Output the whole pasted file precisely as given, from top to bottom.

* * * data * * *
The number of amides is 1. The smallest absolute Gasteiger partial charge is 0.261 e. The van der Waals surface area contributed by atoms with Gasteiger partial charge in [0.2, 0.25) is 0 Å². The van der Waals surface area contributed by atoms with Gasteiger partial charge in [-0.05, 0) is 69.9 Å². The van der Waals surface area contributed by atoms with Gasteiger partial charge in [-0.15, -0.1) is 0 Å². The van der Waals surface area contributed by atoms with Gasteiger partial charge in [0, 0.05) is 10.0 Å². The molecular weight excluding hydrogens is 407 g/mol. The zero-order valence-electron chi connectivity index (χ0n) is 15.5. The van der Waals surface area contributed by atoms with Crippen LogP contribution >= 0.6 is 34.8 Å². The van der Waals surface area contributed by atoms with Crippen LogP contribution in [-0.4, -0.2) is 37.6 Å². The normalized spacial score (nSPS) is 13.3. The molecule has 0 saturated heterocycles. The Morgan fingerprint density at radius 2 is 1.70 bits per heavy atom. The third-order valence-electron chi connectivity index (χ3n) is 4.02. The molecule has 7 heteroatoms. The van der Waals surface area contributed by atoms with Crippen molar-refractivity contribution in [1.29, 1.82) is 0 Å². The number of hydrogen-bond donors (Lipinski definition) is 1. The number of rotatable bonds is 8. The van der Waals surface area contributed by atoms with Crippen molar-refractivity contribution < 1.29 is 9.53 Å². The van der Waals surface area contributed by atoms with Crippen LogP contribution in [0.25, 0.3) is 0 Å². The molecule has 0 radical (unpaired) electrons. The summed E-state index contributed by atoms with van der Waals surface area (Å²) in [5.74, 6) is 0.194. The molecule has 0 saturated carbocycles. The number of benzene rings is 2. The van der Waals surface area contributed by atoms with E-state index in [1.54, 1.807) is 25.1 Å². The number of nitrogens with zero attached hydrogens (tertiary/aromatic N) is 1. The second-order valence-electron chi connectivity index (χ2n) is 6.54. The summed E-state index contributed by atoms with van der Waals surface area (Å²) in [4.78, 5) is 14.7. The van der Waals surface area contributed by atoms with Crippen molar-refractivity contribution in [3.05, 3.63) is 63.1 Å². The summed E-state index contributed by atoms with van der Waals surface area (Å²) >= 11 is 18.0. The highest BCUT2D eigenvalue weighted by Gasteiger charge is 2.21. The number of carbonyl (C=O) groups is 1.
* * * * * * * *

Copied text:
The number of amides is 1. The smallest absolute Gasteiger partial charge is 0.261 e. The van der Waals surface area contributed by atoms with Gasteiger partial charge in [0.2, 0.25) is 0 Å². The van der Waals surface area contributed by atoms with Gasteiger partial charge in [-0.05, 0) is 69.9 Å². The van der Waals surface area contributed by atoms with Gasteiger partial charge in [-0.15, -0.1) is 0 Å². The van der Waals surface area contributed by atoms with Gasteiger partial charge in [0, 0.05) is 10.0 Å². The molecular weight excluding hydrogens is 407 g/mol. The zero-order valence-electron chi connectivity index (χ0n) is 15.5. The van der Waals surface area contributed by atoms with Crippen LogP contribution >= 0.6 is 34.8 Å². The van der Waals surface area contributed by atoms with Crippen LogP contribution in [-0.4, -0.2) is 37.6 Å². The normalized spacial score (nSPS) is 13.3. The molecule has 0 saturated heterocycles. The Morgan fingerprint density at radius 2 is 1.70 bits per heavy atom. The third-order valence-electron chi connectivity index (χ3n) is 4.02. The molecule has 7 heteroatoms. The van der Waals surface area contributed by atoms with Crippen molar-refractivity contribution in [1.29, 1.82) is 0 Å². The number of hydrogen-bond donors (Lipinski definition) is 1. The number of rotatable bonds is 8. The van der Waals surface area contributed by atoms with Crippen molar-refractivity contribution < 1.29 is 9.53 Å². The van der Waals surface area contributed by atoms with Crippen LogP contribution in [0.25, 0.3) is 0 Å². The molecule has 0 radical (unpaired) electrons. The summed E-state index contributed by atoms with van der Waals surface area (Å²) in [5.74, 6) is 0.194. The molecule has 0 saturated carbocycles. The number of benzene rings is 2. The van der Waals surface area contributed by atoms with E-state index in [1.54, 1.807) is 25.1 Å². The number of nitrogens with zero attached hydrogens (tertiary/aromatic N) is 1. The second-order valence-electron chi connectivity index (χ2n) is 6.54. The summed E-state index contributed by atoms with van der Waals surface area (Å²) in [4.78, 5) is 14.7. The van der Waals surface area contributed by atoms with Crippen molar-refractivity contribution in [3.05, 3.63) is 63.1 Å². The summed E-state index contributed by atoms with van der Waals surface area (Å²) >= 11 is 18.0. The highest BCUT2D eigenvalue weighted by Gasteiger charge is 2.21. The number of carbonyl (C=O) groups is 1.